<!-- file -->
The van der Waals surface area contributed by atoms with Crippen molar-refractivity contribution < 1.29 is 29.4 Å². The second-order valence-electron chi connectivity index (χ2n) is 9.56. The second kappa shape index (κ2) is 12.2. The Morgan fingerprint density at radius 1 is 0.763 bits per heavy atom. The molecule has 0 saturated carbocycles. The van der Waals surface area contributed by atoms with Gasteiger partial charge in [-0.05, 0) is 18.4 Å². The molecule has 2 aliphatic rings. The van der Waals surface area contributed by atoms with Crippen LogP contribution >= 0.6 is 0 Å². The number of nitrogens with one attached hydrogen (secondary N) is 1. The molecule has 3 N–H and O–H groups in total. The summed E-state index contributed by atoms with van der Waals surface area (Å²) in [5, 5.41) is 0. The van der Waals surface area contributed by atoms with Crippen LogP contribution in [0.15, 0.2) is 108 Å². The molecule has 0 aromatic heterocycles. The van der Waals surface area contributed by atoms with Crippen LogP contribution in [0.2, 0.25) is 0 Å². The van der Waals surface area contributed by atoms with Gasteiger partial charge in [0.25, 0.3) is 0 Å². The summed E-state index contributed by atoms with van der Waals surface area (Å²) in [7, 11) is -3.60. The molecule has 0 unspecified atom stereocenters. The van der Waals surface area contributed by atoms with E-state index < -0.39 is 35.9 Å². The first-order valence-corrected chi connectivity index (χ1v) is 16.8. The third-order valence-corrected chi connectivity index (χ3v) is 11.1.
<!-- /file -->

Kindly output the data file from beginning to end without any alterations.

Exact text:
The van der Waals surface area contributed by atoms with Crippen molar-refractivity contribution < 1.29 is 29.4 Å². The second-order valence-electron chi connectivity index (χ2n) is 9.56. The second kappa shape index (κ2) is 12.2. The Morgan fingerprint density at radius 1 is 0.763 bits per heavy atom. The molecule has 0 saturated carbocycles. The van der Waals surface area contributed by atoms with Gasteiger partial charge in [-0.05, 0) is 18.4 Å². The molecule has 2 aliphatic rings. The van der Waals surface area contributed by atoms with Crippen LogP contribution >= 0.6 is 0 Å². The number of nitrogens with one attached hydrogen (secondary N) is 1. The molecule has 3 N–H and O–H groups in total. The summed E-state index contributed by atoms with van der Waals surface area (Å²) in [5, 5.41) is 0. The van der Waals surface area contributed by atoms with Crippen LogP contribution in [0.15, 0.2) is 108 Å². The molecule has 0 aromatic heterocycles. The van der Waals surface area contributed by atoms with Crippen LogP contribution in [0.2, 0.25) is 0 Å². The van der Waals surface area contributed by atoms with Gasteiger partial charge in [0.25, 0.3) is 0 Å². The summed E-state index contributed by atoms with van der Waals surface area (Å²) in [7, 11) is -3.60. The molecule has 0 unspecified atom stereocenters. The van der Waals surface area contributed by atoms with E-state index < -0.39 is 35.9 Å². The first-order valence-corrected chi connectivity index (χ1v) is 16.8. The third-order valence-corrected chi connectivity index (χ3v) is 11.1.